After the showroom, we head down a corridor to the auditorium, which is easily my favorite part of the entire building. It has a vaulted ceiling covered in decorative wood paneling and lanterns hanging above the rows of pews. There are stained glass windows on all sides, the largest of which is at the back above an overhanging balcony. I spin in a slow circle, taking it all in as if it is my first time. As Ben talks about the history of the building, I add a few tidbits of my own, a certain girlish joy seeping unbidden into my voice.
Eventually, we move on, leaving behind the breathtaking beauty of the auditorium to the more clinical embalming room and crematorium. I take over this portion, explaining all the steps taken from the moment we receive a body to when their loved one is laid in their final resting place. I open a side door, leading them out into the cool night air for a tour of the cemetery.
As we stroll amongst the tombstones, both new and old, my gaze caresses them with a certain reverence. Some of the plots were already filled when I bought this place, marked by large gothic style tombstones dating back to the Victorian era. I treat them with the same level of respect and dutifulness as I would my clients’ plots.
I try to keep the tour short as the cold quickly seeps into our bones. Or perhaps there’s another reason why their faces seem to grow paler by the second? The hairs on the back of my neck stand on end, and I can feel a static sensation in the air as the temperature drops several degrees. We’re not alone, I realize, and bite my lip to keep from grinning. Now, now, don’t scare the mortals.
I accept the fact that not everyone’s ready to explore the supernatural, so for their sake, I wrap things up. I’m soon ushering them back into the warmth of the funeral home. I smile as we walk back into the foyer. “That went better than I could’ve possibly hoped!” I exclaim, turning to Ben as he catches up to me.
“That it did! High five!” I laugh as he gives me a big high five.
“Hey, watch out!” Someone yells. We turn around in time to see that same damn woman rushing through the crowd, looking like she’s going to throw up. She bumps into an old lady, sending the poor fragile woman careening right into—
“Noooo!!” I scream, lunging forwards. Time seems to slow as the elderly woman crashes into the Christmas tree. Screaming and chaos fills the air as people run in a frenzied panic, trying to avoid getting taken out by the tree that’s now falling like a log. I throw my hands out as if I can stop the inevitable, but even I am powerless to the call of tragedy.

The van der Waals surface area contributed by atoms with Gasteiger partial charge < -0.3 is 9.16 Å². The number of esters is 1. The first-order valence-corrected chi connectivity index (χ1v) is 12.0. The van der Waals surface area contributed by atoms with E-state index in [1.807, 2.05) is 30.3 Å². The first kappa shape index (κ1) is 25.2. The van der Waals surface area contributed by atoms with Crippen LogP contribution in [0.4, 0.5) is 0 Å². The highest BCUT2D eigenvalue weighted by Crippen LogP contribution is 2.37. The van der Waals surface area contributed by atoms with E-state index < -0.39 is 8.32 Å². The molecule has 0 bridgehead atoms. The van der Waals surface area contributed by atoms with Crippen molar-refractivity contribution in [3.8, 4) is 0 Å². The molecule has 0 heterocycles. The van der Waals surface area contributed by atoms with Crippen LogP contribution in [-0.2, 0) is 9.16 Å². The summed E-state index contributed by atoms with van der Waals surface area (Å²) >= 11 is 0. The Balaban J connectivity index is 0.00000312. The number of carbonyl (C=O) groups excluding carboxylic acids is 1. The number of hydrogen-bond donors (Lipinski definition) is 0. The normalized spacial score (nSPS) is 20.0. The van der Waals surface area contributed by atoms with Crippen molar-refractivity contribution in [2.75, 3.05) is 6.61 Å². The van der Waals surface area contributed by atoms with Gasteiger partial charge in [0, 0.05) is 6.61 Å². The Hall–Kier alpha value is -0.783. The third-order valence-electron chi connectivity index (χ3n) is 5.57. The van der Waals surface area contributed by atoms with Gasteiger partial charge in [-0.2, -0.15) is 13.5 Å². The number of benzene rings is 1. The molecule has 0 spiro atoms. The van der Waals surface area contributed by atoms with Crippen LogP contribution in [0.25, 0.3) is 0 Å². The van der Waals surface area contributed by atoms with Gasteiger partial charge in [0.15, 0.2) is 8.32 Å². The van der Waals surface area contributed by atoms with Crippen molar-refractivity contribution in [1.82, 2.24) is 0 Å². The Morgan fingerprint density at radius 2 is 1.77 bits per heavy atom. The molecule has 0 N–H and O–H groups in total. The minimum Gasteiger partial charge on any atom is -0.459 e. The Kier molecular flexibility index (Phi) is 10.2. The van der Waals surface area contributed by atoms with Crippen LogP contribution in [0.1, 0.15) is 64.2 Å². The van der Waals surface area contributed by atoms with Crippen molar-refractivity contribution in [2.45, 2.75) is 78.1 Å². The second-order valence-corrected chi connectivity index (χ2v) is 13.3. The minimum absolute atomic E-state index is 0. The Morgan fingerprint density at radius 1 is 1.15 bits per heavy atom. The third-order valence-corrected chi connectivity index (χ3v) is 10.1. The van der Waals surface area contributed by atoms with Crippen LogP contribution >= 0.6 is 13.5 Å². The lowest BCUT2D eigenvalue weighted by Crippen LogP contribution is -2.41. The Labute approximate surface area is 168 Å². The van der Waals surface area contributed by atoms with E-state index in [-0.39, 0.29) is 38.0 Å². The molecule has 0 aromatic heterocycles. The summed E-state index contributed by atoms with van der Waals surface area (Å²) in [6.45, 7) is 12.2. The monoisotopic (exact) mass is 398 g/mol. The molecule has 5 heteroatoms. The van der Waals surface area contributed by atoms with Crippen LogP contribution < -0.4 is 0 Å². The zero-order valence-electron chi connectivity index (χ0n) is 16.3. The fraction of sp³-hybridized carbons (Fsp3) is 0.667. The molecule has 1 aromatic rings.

The tree hits the ground with an ominous thud, and the old woman collapsed across it, bleeding from a gash on her head. I vaguely note the song “Grandma Got Run Over by a Reindeer” playing on the radio as I run to the woman’s side. Shards of glass dig into my skin as I kneel beside her, but I ignore the pain. “Ma’am, try to stay calm and remain as still as you can.” I try to reassure her as I look her over for any other wounds besides the head gash. I hesitate to touch her. I’ve done enough damage already.
I hear the crunch of glass beside me and look to my side. My gaze meets Ben’s. His concern mirrors my own. I pull out a handkerchief and shove it into his hand. “Press it to the wound to try to stop the bleeding. And don’t move her. I’ll go call an ambulance.”
I stand up, shaking as I back away. Turning, I stop short as I make eye contact with the tipsy woman. Her face was ghostly pale. “It should be you splayed out on that tree.” A voice that isn’t quite my own leaves my lips, and by the look on her face, you would’ve thought that I had slapped her. Without another word, I race out of the room to use the office phone, only stopping to short out the radio still blasting that insidious tune.
###I watch in silence as the strobe lights of the ambulance slowly disappear from view. The paramedics think the old lady avoided sustaining any critical injuries, but they’re taking her to the hospital as a precaution. As for the drunkard, she left in handcuffs. A part of me, the darker side of me, thinks she deserves way worse than just a little jail time. I rub my temples before heading back inside to help Ben and Nicole clean up the mess. Merry Christmas to us.